Term life insurance is something you’ve probably heard thrown around, either by your HR person or in TV commercials. But chances are, you still may not know entirely what a term life insurance policy is, or how it works.
Thankfully, it’s pretty easy to break down everything about making your term policy work. Here’s what you need to know:
What is term life insurance?
A term life insurance policy is a safety net for your family in case you die prematurely. This policy is meant to replace your income and provide for your family in the event of your untimely death.
To keep your policy in force, premiums must be paid over a specified term. (Thes terms are usually over a period of 10, 20, or 30 years.) The longer the term on your policy, the higher your premiums will be. As long as your premiums are current and you pass away within the term, you’ll receive the death benefits. So, if you die after the term has expired, then there is no benefit that will pay out.
Term life is also referred to as “pure life insurance.” This is because it only carries the death benefit, without any of the cash value or stock market components that accompany other permanent policies. Though, it does offer the potential for other add-ons and riders if the insured so chooses.
What are the types of term life insurance:
Within the realm of term life policies, there are a few different policy types that will change the way your policy works. Here’s what they are:
- Level Premium
A policy where your premiums will stay the same over the term of your coverage. You can renew your policy at the end of the term, but the premiums will begin to steadily rise.
- Yearly Renewable Term
This is coverage that is renewable after a term, whether it’s a year, five years, or longer. It will stay in force, even if the insured would otherwise be rejected applying for a new policy. Then, like most other term policies, the premiums are then based on the insured’s age and health.
- Return of Premium
This policy will pay the premiums back to the insured if they outlive the term of their policy. The hitch here is that premiums for this kind of policy cost three times more than other term policies.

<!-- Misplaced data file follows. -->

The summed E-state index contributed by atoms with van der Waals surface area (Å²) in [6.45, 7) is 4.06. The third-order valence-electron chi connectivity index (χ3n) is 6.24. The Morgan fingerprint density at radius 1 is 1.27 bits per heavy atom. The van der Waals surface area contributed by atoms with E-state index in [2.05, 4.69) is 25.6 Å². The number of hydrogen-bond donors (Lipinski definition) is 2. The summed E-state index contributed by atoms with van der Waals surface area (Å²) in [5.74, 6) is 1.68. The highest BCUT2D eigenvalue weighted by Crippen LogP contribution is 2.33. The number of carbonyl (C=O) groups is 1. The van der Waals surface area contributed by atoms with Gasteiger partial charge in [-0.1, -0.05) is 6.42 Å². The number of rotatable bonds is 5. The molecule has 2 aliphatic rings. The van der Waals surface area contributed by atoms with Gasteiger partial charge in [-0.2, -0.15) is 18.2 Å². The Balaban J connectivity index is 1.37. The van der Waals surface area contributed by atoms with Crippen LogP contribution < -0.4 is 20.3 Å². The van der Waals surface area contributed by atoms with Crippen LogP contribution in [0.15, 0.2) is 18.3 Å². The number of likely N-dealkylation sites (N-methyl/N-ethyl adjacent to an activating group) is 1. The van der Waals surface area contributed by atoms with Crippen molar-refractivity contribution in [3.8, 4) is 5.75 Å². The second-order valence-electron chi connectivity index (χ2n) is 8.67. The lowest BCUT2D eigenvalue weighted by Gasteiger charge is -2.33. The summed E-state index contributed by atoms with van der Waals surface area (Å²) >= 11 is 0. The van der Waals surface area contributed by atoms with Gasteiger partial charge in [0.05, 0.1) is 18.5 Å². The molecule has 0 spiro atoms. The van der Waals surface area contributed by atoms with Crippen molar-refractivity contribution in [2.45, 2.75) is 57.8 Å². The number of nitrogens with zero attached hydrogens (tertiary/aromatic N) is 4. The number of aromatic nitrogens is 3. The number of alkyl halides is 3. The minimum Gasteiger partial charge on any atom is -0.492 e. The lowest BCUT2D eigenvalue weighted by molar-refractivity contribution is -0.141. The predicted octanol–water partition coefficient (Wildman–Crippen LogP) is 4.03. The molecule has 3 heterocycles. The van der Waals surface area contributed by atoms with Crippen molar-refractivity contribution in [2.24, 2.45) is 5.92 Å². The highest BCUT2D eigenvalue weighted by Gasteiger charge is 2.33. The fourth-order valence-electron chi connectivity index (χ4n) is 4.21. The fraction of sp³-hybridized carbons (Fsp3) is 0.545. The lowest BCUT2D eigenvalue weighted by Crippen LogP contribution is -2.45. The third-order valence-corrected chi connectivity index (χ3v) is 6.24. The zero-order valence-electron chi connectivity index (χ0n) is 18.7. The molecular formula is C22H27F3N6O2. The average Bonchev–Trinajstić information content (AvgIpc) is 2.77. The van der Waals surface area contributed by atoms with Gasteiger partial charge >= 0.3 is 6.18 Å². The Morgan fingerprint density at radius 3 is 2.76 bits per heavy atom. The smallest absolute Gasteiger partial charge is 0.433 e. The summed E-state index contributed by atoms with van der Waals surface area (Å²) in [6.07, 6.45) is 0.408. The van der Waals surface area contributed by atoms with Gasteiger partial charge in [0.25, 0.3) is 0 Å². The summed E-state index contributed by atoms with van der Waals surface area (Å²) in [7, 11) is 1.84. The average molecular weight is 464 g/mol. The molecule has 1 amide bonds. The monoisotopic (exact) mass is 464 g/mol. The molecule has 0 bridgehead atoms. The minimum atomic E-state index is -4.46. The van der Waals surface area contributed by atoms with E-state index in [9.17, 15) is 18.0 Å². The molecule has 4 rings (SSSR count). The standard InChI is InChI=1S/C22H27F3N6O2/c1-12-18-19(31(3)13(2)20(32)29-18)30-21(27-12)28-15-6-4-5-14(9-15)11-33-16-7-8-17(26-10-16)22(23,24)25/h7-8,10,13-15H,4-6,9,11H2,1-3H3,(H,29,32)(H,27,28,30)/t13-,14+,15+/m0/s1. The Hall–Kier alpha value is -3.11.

- Living Benefits
A rider, or add-on, to a term policy which allows an insured to access their benefits in the event they diagnosed with a chronic or catastrophic illness. This way an insured can use their death benefits to help pay large medical bills, even before they pass away.
- Decreasing Term Life
A term life insurance policy where the benefits steadily decrease over the course of the term. These decreases generally happen at either annual intervals or a few months at a time.
- Guaranteed Level:
This policy boils down to a guarantee that an insured’s premiums and coverage will remain the same for the duration of the term.
- Non-Guaranteed Level
Unlike a guaranteed level policy, this policy only guarantees stable premiums and coverage for part of the term, and runs the risk of fluctuating after that point. You’ll want to keep an eye out for a provision like this in your policy.
- Group Term Life
Group term life insurance is the kind of coverage your would though an employer. For this reason, it’s usually a more cost-effective option versus buying your own individual life insurance policy.
How does term life insurance pay out?
No matter what kind of policy you go with, the process is still the same. If you pass away within the term your insurance is in force, then your family gets the death benefit of your policy. But, even that has some caveats to it as well. Instances of suicide, illegal acts, acts of war, or fraud, among others, can result in a policy not paying out.
Now, there are exceptions, such as an insured who is diagnosed with a terminal illness. In that case, the insured is entitled to a portion of their policy’s death benefit, which will vary based on the insurance provider. Whatever portion of the benefit is left when they pass away will be available to their beneficiaries.
Barring these otherwise unforeseen circumstances, beneficiaries will receive a payout from the insurance companies after they file a claim. They’ll need the death certificate to prove that you, the insured, have actually passed away. After that, they can then receive the death benefit as either a one-time lump sum or as an annuity.
Is term life insurance convertible?
Many policies come with conversion riders that allow insureds to convert their policy from term to permanent without having to do a further medical exam. This way, if you decide you would prefer to have longer lasting coverage rather than over a specified term, you can change over your policy.
This kind of rider is particularly helpful in situations where the insured wouldn’t be eligible for a new policy. Situations where they are diagnosed with a late-stage form of cancer or another medical condition. This way they can keep their policy in force for much longer than the original term. Even if you aren’t sure about it when you get your term policy, it is an important rider to consider for the future of your policy.
When is the best time to get a term policy?
There’s no one specific time that is best for buying term life insurance, so you can buy it whenever you are best prepared for it. While single people may not need a life insurance policy, experiencing life changes, like marriage or having a child, may make them want to get a term policy. And if you’re considering a policy, True Blue Life Insurance has plenty of tools to help you find the best term life insurance policy.
In the end, a term life insurance policy is there to make sure you’re protecting your family and taking care of them, even if you die suddenly. Understanding how your term life insurance works is the first step toward protecting their future.